News. The era of data ethics is upon us—and only those with the highest standards will win over global customers, says an article in SAP’s magasine The D!gitalist who is also listing new models for data management once consumers and cititzens understand the value of their data.
With privacy comes responsibility. If you want to control you own data, you will also be more responsible, but will customers and citizens be able to handle it? There are many attempts in Europe and the US to change how data is managed and monetized. In stead of one company holding your data, the idea is that you gain control over you data. If any of the ideas, listed in the D!igitalists take off, we’ll experience a massive change in the data economy.
Personal data brokers. Think financial adviser but for personal data.
Self-sovereign identity. Individuals can store and share—or not—as they like.
Personal data marketplace. Personal data marketplaces aim to sell data for cash (or cryptocurrency, in some cases) by managing the sales with buyers.
Data labor unions. The recent book Radical Markets: Uprooting Capitalism and Democracy for a Just Society claims that data is a form of labor and suggests the creation of data labor unions that will enable fair compensation for data.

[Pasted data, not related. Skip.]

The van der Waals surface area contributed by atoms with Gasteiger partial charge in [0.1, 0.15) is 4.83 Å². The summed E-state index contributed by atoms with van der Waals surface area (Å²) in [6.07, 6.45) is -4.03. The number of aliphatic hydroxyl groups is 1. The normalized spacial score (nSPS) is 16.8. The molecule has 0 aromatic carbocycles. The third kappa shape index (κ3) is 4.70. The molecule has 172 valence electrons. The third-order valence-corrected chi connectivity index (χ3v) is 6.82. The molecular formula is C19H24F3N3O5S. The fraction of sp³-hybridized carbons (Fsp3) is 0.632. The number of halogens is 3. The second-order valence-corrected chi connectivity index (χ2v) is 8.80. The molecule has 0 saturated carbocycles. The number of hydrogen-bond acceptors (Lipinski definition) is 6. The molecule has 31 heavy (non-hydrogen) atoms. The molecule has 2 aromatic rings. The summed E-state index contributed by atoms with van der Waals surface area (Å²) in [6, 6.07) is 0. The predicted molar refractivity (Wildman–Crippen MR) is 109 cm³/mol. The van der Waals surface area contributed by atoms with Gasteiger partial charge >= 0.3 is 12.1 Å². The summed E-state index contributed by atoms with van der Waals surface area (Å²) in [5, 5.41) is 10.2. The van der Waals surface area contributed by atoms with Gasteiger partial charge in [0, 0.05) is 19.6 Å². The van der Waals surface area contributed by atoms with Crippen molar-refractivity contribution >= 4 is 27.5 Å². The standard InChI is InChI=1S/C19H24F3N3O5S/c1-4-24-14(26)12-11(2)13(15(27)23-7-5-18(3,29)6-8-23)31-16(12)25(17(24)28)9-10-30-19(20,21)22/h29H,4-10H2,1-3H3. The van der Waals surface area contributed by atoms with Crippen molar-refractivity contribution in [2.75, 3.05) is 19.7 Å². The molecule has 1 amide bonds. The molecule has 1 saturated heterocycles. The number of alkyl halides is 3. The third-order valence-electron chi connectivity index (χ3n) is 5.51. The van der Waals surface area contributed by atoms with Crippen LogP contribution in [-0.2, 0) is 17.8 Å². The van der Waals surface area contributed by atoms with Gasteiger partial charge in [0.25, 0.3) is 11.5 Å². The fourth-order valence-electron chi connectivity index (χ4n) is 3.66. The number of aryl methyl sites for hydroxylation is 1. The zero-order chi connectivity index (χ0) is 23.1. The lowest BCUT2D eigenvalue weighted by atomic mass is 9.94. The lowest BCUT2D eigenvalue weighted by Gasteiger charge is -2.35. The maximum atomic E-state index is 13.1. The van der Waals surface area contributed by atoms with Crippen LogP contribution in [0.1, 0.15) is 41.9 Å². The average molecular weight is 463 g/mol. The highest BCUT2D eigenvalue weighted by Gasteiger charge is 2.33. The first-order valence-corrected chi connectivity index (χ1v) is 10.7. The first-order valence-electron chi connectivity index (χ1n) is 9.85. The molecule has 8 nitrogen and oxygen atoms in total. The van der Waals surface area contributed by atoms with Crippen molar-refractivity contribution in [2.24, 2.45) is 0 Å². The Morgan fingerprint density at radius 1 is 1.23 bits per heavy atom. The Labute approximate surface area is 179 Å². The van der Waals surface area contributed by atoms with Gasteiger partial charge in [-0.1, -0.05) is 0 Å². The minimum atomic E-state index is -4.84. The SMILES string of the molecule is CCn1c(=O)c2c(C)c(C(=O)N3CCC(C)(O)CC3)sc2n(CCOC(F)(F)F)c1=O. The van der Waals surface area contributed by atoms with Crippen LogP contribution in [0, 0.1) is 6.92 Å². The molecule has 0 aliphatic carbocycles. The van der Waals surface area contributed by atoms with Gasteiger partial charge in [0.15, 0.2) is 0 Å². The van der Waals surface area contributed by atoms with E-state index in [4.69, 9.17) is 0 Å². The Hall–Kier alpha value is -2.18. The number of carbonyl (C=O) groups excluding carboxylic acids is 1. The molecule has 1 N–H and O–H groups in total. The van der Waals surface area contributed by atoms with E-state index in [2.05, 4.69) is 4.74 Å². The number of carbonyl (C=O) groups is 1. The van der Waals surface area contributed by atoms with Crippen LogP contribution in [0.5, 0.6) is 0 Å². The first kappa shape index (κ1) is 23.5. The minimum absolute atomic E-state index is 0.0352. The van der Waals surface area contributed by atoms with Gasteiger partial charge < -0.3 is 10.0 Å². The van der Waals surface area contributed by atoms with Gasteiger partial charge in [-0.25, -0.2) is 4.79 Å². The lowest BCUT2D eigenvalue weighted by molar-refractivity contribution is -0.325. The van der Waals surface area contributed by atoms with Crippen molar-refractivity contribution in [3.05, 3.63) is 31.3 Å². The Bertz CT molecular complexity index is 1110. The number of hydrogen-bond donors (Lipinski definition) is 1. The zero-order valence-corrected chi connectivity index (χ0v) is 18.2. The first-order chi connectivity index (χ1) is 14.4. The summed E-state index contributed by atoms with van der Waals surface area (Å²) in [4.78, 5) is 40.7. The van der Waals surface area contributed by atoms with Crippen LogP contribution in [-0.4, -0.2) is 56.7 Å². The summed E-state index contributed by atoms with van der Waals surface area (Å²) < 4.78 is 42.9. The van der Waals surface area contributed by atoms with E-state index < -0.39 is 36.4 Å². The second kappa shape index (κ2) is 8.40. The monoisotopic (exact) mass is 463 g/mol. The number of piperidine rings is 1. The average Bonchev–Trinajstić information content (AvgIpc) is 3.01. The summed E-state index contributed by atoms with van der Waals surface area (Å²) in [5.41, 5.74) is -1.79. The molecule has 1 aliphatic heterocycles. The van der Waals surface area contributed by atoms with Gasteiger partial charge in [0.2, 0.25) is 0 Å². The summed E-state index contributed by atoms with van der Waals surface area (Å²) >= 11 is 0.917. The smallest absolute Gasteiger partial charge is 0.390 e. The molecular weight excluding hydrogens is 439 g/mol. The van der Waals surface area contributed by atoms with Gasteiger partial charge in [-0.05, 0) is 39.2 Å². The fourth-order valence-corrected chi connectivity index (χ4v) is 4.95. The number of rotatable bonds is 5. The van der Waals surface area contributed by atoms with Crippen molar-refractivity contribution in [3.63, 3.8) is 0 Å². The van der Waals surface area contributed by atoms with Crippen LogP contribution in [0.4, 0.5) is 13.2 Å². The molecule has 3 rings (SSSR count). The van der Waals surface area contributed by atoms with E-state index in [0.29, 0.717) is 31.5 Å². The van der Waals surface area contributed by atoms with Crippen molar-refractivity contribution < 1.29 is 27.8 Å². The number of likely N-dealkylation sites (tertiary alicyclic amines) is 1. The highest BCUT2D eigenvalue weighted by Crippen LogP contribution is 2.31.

Personal data storage. Solid, a new decentralized, open-source web platform is among many my data startups, where individuals can store and control personal info. Another example is CozyCloud.
Whether we end up with full individual data control or not, data ethics is relevant for everybody dealing with personal. Done right, data ethics isn’t anti-competitive but is a competitive advantage, says Pernille Tranberg, co-founder of Copenhagen-based Dataethics.eu.
But we should beware of “ethics washing” and “privacy washing,” she says. Think back to the early days of environmental sustainability when there were companies that took serious steps to improve their ecological impact. However, there were also plenty of companies accused of “green washing,” not backing up the talk with actions. This is a real danger, and it’s already happening, says Tranberg.
The answer is developing third-party certification and verification schemes like the ones for the environmental movement. “A lot of companies say, ‘We really anonymize data, we can’t go back and identify you,’” says Tranberg. “That’s very cool if they really do it, but they need to have somebody to check that independently.”
Companies are also recognizing the value in independent certifications for data ethics and privacy, says Tranberg. “I already see some companies that are asking for it.”
She thinks it’s likely we’ll start out with many small certification schemes before they mature and grow into larger organizations and governments need to become involved. One example is EuroPrise’s European Privacy Seal, a privacy certification for IT products. The (surprise) German organization was started in 2009 as an EU-funded project and is now a global certification.